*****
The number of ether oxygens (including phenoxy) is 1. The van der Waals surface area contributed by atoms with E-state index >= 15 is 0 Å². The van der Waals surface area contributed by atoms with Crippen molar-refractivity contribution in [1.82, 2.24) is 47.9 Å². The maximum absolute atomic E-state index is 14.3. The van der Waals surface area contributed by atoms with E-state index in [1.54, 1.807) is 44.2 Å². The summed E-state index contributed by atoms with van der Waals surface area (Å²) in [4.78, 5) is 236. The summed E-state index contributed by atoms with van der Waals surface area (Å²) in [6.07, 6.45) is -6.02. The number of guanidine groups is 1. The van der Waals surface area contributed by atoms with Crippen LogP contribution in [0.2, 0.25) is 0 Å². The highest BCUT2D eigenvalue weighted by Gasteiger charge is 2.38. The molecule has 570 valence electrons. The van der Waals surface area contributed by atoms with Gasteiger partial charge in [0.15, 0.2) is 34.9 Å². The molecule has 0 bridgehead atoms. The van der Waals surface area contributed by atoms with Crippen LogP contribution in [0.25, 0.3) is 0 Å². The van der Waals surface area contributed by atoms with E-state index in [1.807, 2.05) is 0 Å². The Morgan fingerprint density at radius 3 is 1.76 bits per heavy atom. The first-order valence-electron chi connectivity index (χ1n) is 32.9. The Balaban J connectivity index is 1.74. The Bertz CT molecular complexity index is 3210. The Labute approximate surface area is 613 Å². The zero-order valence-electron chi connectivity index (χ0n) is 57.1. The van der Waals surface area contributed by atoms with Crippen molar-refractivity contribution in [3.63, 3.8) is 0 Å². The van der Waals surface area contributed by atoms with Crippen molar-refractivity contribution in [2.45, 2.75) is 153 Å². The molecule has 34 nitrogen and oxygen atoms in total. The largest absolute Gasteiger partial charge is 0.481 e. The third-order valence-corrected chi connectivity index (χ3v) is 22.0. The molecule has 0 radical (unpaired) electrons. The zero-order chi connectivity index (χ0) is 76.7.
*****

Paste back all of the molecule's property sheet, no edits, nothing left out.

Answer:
The number of ether oxygens (including phenoxy) is 1. The van der Waals surface area contributed by atoms with E-state index >= 15 is 0 Å². The van der Waals surface area contributed by atoms with Crippen molar-refractivity contribution in [1.82, 2.24) is 47.9 Å². The maximum absolute atomic E-state index is 14.3. The van der Waals surface area contributed by atoms with E-state index in [1.54, 1.807) is 44.2 Å². The summed E-state index contributed by atoms with van der Waals surface area (Å²) in [4.78, 5) is 236. The summed E-state index contributed by atoms with van der Waals surface area (Å²) in [6.07, 6.45) is -6.02. The number of guanidine groups is 1. The van der Waals surface area contributed by atoms with Crippen LogP contribution in [0.2, 0.25) is 0 Å². The highest BCUT2D eigenvalue weighted by Gasteiger charge is 2.38. The molecule has 570 valence electrons. The van der Waals surface area contributed by atoms with Gasteiger partial charge in [0.15, 0.2) is 34.9 Å². The molecule has 0 bridgehead atoms. The van der Waals surface area contributed by atoms with Crippen LogP contribution in [0.25, 0.3) is 0 Å². The van der Waals surface area contributed by atoms with E-state index in [1.807, 2.05) is 0 Å². The Morgan fingerprint density at radius 3 is 1.76 bits per heavy atom. The first-order valence-electron chi connectivity index (χ1n) is 32.9. The Balaban J connectivity index is 1.74. The Bertz CT molecular complexity index is 3210. The Labute approximate surface area is 613 Å². The zero-order valence-electron chi connectivity index (χ0n) is 57.1. The van der Waals surface area contributed by atoms with Crippen molar-refractivity contribution in [3.63, 3.8) is 0 Å². The van der Waals surface area contributed by atoms with Crippen molar-refractivity contribution in [2.45, 2.75) is 153 Å². The molecule has 34 nitrogen and oxygen atoms in total. The largest absolute Gasteiger partial charge is 0.481 e. The third-order valence-corrected chi connectivity index (χ3v) is 22.0. The molecule has 0 radical (unpaired) electrons. The zero-order chi connectivity index (χ0) is 76.7.